In lieu of an abstract, here is a brief excerpt of the content:

Reviewed by:
  • Popular Songs and Ballads of Han China
  • Stephen Field
Anne Birrell . Popular Songs and Ballads of Han China. Honolulu: University of Hawai'i Press, 1993. xiv, 226 pp. Paperback $12.95, ISBN 0-8248-1548-3.

The University of Hawai'i Press is to be commended for reissuing Anne Birrell's acclaimed translation and analysis of Han dynasty yuefu verse. Originally published in Great Britain in 1988, this work still remains the best study in English on the anonymous Han songs. The book opens with an essay that outlines what is known about the tradition, including an account of the institution called the Music Bureau, a discussion of the sources of the various song texts and the tradition that collected and categorized them, and very informative treatments of the oral-ity and musical aspects of the songs. Then follow eleven chapters named for thematic categories derived by Birrell herself: hymns, fables, the elixir of life, carpe diem, burial songs, political broadsides, antiwar ballads, domestic drama, homeward thoughts, love songs, and the ideal home and perfect marriage. These chapters include translations and explications of a total of seventy-seven songs.

The reissue of Popular Songs and Ballads of Han China in paperback will enable teachers to assign the text in classes on Chinese poetry in translation, as well as courses on folklore and ethnomusicology. Its value in comparative courses is particularly owing to the author's embrace of the comparative technique. Her use of the terms "ballad" and "fable" is an attempt to place the Chinese oral tradition alongside its Western counterpart. And her willingness to discuss the performative aspects of individual songs sets her study apart from most others and increases its appeal to musicologists.

On the other hand, the book is less useful for the specialist because it lacks the Chinese texts of the poems under discussion. Another capitulation to the general reader is the citation of Chinese sources in English translation. Yet, the extensive analysis of each song's literary sources and prosody (as well as the documentation of previous translations) seems specifically provided for the specialist. However, for the sinologist without easy access to such specialized texts as the Song dynasty Yuefu shi ji by Guo Maoqian, Birrell's most frequently cited source, a finding list for the more commonly available anthology Quan Han Sanguo Jin Nanbeichao shi would have been appreciated.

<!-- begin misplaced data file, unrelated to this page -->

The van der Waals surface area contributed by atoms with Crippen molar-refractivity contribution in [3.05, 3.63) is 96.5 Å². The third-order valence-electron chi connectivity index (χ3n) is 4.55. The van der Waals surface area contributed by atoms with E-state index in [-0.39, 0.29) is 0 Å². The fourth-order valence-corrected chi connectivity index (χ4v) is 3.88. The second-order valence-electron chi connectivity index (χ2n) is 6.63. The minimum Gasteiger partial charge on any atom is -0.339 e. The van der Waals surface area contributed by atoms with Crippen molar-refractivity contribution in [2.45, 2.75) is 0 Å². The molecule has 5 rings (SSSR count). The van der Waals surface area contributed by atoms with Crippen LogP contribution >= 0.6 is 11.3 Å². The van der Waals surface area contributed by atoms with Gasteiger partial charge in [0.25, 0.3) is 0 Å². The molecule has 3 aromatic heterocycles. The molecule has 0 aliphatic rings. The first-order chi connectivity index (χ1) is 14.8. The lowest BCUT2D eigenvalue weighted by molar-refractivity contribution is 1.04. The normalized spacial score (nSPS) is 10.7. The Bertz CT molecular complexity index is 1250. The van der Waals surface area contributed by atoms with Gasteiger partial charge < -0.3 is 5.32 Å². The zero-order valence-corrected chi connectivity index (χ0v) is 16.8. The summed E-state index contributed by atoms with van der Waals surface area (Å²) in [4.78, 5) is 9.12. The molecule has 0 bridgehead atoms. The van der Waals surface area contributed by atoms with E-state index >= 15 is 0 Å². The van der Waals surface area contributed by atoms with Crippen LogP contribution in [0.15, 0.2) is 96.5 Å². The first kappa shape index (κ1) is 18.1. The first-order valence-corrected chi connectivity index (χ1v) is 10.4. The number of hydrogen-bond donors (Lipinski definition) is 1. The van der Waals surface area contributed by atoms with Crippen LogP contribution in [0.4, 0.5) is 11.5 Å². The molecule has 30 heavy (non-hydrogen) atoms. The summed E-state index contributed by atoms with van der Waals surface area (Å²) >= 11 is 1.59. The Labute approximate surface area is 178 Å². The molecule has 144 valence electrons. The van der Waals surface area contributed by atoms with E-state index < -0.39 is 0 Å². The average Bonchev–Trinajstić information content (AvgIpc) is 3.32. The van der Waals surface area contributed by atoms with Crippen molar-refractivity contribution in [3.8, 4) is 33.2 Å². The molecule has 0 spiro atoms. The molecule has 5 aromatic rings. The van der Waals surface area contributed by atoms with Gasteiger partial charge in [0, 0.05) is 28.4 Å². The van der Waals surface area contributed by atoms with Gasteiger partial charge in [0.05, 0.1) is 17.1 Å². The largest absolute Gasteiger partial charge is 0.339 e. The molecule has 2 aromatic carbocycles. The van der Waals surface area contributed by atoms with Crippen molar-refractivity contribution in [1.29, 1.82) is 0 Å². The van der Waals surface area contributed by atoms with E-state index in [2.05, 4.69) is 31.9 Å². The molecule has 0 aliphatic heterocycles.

From this reviewer's perspective, the author's most innovative technique is her study of different versions of particular songs. Seven of the poems translated in Birrell's book are later renderings or literary adaptations of earlier ballads. Not only is it possible to gain insight into compositional techniques and the transformation from oral to literary styles; it is also possible to observe the evolution of political and religious sentiment in the society that fashioned the songs. A case in point is the "West Gate Ballad" (Ximen xing), which is presented in both twenty-four-line [End Page 396] and nineteen-line balladic versions, as well as a formal shi poem (no. 15 of Gushi shijiu shou). Birrell believes an excised reference to the immortal Wang Ziqiao in the shorter song "suggests that by the time this song was being performed the audience no longer believed in the concept of immortality" (p. 92). When the shi poem was finally composed, the content of both songs was compressed into ten pentasyllabic lines, and the reference to Wang Ziqiao returned as a literary image. The comparison carried out here is reminiscent of the "intratext-ual" tracings conducted by Joseph Allen in his landmark study on the evolution of yuefu poetry.1

Its many fine qualities notwithstanding, Popular Songs and Ballads of Han China is still more blemished than one would expect from a revised edition. One would think at the very least that misspellings would be corrected. In her discussion of the stanzaic divisions of the ballad, Birrell describes the yan "prelude" and the qu "finale" divisions of the song that required different kinds of musical accompaniment (p. 24). But her romanization of the latter character is tsü, rather than ch'ü or ts'u, the standard Wade-Giles spellings.2 It must be reiterated that...

pdf

Additional Information

ISSN
1527-9367
Print ISSN
1069-5834
Pages
pp. 396-398
Launched on MUSE
2000-09-01
Open Access
No
Back To Top

This website uses cookies to ensure you get the best experience on our website. Without cookies your experience may not be seamless.